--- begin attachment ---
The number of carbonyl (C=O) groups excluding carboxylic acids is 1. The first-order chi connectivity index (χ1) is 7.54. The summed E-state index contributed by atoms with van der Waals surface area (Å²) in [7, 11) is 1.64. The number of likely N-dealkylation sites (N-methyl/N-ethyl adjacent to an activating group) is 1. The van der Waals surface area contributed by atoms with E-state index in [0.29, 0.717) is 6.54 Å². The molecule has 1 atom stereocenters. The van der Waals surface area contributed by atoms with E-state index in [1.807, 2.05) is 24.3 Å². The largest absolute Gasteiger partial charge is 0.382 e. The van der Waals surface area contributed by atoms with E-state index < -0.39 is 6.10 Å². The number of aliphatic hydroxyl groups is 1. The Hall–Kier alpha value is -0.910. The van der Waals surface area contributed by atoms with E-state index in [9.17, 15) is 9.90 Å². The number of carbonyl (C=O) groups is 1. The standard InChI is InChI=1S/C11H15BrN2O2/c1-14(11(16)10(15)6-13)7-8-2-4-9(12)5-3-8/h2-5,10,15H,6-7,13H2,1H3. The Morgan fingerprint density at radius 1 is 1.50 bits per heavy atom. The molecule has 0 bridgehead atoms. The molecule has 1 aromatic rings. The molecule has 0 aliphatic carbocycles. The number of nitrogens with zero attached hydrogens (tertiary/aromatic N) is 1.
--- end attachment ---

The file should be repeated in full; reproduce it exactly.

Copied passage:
The number of carbonyl (C=O) groups excluding carboxylic acids is 1. The first-order chi connectivity index (χ1) is 7.54. The summed E-state index contributed by atoms with van der Waals surface area (Å²) in [7, 11) is 1.64. The number of likely N-dealkylation sites (N-methyl/N-ethyl adjacent to an activating group) is 1. The van der Waals surface area contributed by atoms with E-state index in [0.29, 0.717) is 6.54 Å². The molecule has 1 atom stereocenters. The van der Waals surface area contributed by atoms with E-state index in [1.807, 2.05) is 24.3 Å². The largest absolute Gasteiger partial charge is 0.382 e. The van der Waals surface area contributed by atoms with E-state index < -0.39 is 6.10 Å². The number of aliphatic hydroxyl groups is 1. The Hall–Kier alpha value is -0.910. The van der Waals surface area contributed by atoms with E-state index in [9.17, 15) is 9.90 Å². The number of carbonyl (C=O) groups is 1. The standard InChI is InChI=1S/C11H15BrN2O2/c1-14(11(16)10(15)6-13)7-8-2-4-9(12)5-3-8/h2-5,10,15H,6-7,13H2,1H3. The Morgan fingerprint density at radius 1 is 1.50 bits per heavy atom. The molecule has 0 bridgehead atoms. The molecule has 1 aromatic rings. The molecule has 0 aliphatic carbocycles. The number of nitrogens with zero attached hydrogens (tertiary/aromatic N) is 1.